Proceedings: Appeal against making of a protection order; whether the protection order was necessary or desirable; whether the Magistrate erred in imposing an ouster condition; whether the Magistrate’s conduct amounted to a miscarriage of justice.
Facts: A protection order was made on 3 February 2020 against the male appellant after a contested hearing, including an ouster condition in relation to his female former partner’s usual place of residence.
The first respondent (the police prosecutor applicant for the order at first instance) opposes the appeal but concedes (1) the Magistrate’s reasons for judgment disclose a House v The King (1936) 55 CLR 499 error and (2) it is appropriate for the order to be varied such that the ouster condition is removed.
The second respondent (protected person) is supportive of the appeal and the relief sought. The appellant and protected person were married for 32 years. Prior to 11 October 2019, there had been no previous incidences of domestic violence. The parties were in financial stress after the collapse of a business. On 11 October 2019 the protected person called 000, telling the operator: ‘My husband has gone to the gun cabinet to do a murder suicide…He’s got a gun to kill us.’ The second respondent locked herself in a bathroom. The operator heard the second respondent yell: ‘Get away, get away’. A Police Protection Notice was issued on 11 October 2019, with a condition that the appellant surrender his weapons licence and firearms. An application for a protection order to benefit the protected person was made by the first respondent on 11 October 2019. No ouster condition was sought in the application. On 15 October 2019, the application was adjourned; a temporary protection order was made in the favour of the protected person with the standard conditions.
A protection order was made on 3 February 2020 against the appellant after a contested hearing, including an ouster condition in relation to the protected person’s usual place of residence.
The appellant contended:-
On 3 February 2020, the Magistrate heard the application and made the order, delivering ex tempore reasons revealing that each limb of section 37(1) was satisfied and it was appropriate to impose an ouster condition. Central to the Magistrate’s reasoning were three findings:-
Grounds of appeal
Held: Order set aside; application remitted to the Magistrate’s Court for a new trial before a different Magistrate.
Error 1 – Did the Magistrate err in finding a protection order was necessary or desirable?
Observing Horneman-Wren SC DCJ in ACP v McAulliffe  QDC 294, s.37(1)(c) invokes a very wide and general power and is to be construed liberally, having regard to s.37(2) and the s.4 principles of the Act. This required the Magistrate to have regard to the wishes and views of the people who fear or experience domestic violence to the extent appropriate and practicable (s.4(2)(b)) [at 27].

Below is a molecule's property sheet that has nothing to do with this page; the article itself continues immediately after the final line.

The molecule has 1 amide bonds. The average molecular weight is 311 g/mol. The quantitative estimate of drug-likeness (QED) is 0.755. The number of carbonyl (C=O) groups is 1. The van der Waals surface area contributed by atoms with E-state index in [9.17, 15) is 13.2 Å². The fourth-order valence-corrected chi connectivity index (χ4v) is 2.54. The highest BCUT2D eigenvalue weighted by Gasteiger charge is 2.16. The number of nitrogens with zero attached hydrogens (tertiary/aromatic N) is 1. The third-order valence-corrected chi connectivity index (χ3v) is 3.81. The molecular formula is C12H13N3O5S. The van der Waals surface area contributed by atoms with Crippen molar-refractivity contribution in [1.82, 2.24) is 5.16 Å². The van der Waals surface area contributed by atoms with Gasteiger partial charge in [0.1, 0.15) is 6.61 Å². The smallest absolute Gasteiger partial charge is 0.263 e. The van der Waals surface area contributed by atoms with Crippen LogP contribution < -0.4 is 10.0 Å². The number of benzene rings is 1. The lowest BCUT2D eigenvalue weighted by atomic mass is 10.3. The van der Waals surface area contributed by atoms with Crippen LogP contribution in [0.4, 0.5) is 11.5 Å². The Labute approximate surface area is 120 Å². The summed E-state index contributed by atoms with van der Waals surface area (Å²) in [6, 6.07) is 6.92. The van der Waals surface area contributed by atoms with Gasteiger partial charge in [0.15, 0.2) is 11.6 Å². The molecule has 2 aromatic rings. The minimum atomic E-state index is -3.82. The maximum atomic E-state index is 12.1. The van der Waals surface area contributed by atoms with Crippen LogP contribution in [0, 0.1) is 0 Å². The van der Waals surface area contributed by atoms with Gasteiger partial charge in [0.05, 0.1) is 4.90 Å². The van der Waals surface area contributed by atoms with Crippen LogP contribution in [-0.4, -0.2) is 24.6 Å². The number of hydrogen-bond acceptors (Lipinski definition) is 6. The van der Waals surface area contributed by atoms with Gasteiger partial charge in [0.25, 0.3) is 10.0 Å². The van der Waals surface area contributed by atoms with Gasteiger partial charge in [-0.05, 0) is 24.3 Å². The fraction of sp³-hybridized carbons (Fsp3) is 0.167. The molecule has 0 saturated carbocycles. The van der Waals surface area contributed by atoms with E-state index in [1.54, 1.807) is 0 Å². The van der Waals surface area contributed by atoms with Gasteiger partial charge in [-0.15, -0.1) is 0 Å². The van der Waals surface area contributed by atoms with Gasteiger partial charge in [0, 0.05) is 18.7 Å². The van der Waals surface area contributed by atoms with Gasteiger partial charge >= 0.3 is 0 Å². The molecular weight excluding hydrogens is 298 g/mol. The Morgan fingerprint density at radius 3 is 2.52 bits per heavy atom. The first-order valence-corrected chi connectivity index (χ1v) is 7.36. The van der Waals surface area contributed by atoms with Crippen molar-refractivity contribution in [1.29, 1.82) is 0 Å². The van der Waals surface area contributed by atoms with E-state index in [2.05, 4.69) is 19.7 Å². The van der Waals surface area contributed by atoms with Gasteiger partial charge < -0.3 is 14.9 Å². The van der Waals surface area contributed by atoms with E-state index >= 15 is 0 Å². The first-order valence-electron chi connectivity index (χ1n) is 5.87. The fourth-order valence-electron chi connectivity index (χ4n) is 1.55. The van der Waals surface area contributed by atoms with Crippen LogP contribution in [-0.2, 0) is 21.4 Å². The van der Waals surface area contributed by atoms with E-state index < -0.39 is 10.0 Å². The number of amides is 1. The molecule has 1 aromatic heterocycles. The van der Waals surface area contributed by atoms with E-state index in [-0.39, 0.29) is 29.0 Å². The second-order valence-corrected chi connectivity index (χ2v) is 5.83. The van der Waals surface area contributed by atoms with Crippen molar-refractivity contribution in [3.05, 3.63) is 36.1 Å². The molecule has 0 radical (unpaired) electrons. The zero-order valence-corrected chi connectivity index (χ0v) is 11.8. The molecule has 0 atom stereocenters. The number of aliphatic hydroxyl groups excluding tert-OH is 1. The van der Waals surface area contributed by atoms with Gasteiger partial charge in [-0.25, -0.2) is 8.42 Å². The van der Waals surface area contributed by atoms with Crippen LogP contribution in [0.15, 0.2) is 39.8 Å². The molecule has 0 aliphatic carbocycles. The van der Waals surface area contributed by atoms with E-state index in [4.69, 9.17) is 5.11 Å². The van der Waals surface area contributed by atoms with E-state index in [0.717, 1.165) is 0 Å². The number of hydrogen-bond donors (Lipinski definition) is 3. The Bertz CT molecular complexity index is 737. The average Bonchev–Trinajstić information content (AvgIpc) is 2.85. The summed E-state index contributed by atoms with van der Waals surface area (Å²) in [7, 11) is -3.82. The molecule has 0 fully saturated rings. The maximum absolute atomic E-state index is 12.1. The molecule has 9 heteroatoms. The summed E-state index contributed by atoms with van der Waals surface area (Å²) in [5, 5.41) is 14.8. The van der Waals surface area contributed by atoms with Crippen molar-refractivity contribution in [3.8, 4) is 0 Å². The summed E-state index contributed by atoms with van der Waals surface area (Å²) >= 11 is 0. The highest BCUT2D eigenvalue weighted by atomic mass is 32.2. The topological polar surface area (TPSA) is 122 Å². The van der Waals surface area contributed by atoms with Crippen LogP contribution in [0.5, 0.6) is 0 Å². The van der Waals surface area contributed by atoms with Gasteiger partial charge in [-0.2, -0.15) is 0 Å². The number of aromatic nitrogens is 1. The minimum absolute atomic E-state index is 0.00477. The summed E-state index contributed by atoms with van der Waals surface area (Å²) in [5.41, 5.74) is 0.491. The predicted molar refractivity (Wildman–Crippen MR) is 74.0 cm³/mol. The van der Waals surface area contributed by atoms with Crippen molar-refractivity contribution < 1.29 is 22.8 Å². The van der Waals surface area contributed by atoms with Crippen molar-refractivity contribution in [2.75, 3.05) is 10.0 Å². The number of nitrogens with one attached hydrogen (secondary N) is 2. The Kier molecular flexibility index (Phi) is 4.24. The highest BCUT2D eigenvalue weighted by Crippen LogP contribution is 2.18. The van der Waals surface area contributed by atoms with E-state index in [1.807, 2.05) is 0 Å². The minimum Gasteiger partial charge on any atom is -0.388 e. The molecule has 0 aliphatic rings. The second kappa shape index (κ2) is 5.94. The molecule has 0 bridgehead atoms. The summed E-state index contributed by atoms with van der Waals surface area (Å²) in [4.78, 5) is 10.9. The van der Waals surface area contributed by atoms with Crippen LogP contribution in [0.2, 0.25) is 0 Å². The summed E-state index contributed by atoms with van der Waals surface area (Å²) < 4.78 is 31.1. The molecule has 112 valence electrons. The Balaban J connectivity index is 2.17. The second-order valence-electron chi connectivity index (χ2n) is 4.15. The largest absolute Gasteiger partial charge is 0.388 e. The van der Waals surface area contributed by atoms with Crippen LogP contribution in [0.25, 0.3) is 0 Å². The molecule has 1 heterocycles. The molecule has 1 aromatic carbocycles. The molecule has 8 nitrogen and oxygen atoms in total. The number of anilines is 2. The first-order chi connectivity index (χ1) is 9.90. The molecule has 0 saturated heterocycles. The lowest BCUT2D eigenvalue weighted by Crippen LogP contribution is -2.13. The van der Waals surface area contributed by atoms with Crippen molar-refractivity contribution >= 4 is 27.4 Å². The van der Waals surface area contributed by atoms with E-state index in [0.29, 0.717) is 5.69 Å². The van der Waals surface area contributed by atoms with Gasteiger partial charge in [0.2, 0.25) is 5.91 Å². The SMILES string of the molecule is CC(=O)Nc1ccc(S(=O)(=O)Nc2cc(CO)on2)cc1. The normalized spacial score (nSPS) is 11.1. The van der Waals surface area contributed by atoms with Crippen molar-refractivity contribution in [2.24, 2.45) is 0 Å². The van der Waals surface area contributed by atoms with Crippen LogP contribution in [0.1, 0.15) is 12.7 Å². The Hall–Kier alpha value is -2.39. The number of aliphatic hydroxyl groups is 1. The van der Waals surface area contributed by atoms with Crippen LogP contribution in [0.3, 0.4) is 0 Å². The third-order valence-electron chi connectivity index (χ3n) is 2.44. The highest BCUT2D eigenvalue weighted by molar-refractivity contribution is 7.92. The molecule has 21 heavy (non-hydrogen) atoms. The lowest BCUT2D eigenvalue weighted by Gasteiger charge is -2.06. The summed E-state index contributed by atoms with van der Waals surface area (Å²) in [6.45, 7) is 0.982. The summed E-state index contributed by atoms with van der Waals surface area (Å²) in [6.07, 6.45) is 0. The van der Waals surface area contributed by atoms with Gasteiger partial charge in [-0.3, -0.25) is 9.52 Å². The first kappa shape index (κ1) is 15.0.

At , His Honour reflected on the reasons for judgment and stated that the Magistrate was satisfied s.37(1)(c) was engaged because the second respondent was not adversely affected by alcohol and the 11 October 2019 incident was a very distressing one. His Honour noted the reasons did not disclose if the considerations mandated by section 37(2) were taken into account. His Honour found this to be an error of law and warrants the order being set aside.
His Honour also found the Magistrate’s assertion of the existence of the power imbalance and reference to the Duluth model and the power and control wheel had no application to this case and amounted to an error of law.
The first respondent submitted, despite the errors in the reasons for judgment that there was in any event sufficient evidence to find the order was necessary or desirable in the circumstances. His Honour did not agree, finding, at , that the evidence going to this very issue is incomplete (see  to  – no sworn affidavit of the second respondent and there was no application to lead fresh evidence in this appeal).
Therefore, this should be determined in a new trial.
Error 2 – Did the Magistrate err in imposing an ouster condition?
In finding an error had been made by the Magistrate, His Honour noted that an ouster condition had not been sought by the first respondent in the initial application and that the views and wishes of the “aggrieved” had not been sought, as was required by s.64(1).
His Honour considered s.57(1)(a) and s.63 and the mandatory considerations in s.64(1)(a) and (b) regarding whether the aggrieved can safely live in the residence if the ouster is not made and any views or wishes of the aggrieved.
His Honour, at , did not accept the Magistrate correctly assessed the risk of future violence occurring and the need for an ouster condition because:
The exercise of discretion to impose an ouster order miscarried [at 41]. Both errors represent a proper basis for interfering with the exercise of discretion in the manner contemplated by House v The King (this was conceded by the first respondent in relation to (1) above).
Miscarriage of Justice
His Honour agreed there were five irregularities in the conduct of the trial at first instance such to establish a substantial miscarriage of justice:-